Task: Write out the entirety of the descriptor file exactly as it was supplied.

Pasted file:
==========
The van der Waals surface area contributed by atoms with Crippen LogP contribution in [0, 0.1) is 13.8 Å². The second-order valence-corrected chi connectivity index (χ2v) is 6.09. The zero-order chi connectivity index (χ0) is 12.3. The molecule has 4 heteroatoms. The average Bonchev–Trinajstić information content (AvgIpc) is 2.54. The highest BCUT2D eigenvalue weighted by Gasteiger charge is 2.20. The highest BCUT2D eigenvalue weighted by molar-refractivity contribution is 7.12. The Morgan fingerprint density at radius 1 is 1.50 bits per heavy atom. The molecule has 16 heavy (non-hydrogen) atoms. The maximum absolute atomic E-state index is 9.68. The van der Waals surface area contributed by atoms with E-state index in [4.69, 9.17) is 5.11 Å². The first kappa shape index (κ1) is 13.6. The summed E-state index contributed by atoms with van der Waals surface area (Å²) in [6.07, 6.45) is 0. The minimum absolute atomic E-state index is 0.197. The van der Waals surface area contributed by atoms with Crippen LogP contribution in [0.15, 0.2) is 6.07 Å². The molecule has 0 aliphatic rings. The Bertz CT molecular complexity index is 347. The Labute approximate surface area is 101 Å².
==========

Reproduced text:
The van der Waals surface area contributed by atoms with Crippen LogP contribution in [0, 0.1) is 13.8 Å². The second-order valence-corrected chi connectivity index (χ2v) is 6.09. The zero-order chi connectivity index (χ0) is 12.3. The molecule has 4 heteroatoms. The average Bonchev–Trinajstić information content (AvgIpc) is 2.54. The highest BCUT2D eigenvalue weighted by Gasteiger charge is 2.20. The highest BCUT2D eigenvalue weighted by molar-refractivity contribution is 7.12. The Morgan fingerprint density at radius 1 is 1.50 bits per heavy atom. The molecule has 16 heavy (non-hydrogen) atoms. The maximum absolute atomic E-state index is 9.68. The van der Waals surface area contributed by atoms with E-state index in [4.69, 9.17) is 5.11 Å². The first kappa shape index (κ1) is 13.6. The summed E-state index contributed by atoms with van der Waals surface area (Å²) in [6.07, 6.45) is 0. The minimum absolute atomic E-state index is 0.197. The van der Waals surface area contributed by atoms with Crippen LogP contribution in [0.15, 0.2) is 6.07 Å². The molecule has 0 aliphatic rings. The Bertz CT molecular complexity index is 347. The Labute approximate surface area is 101 Å².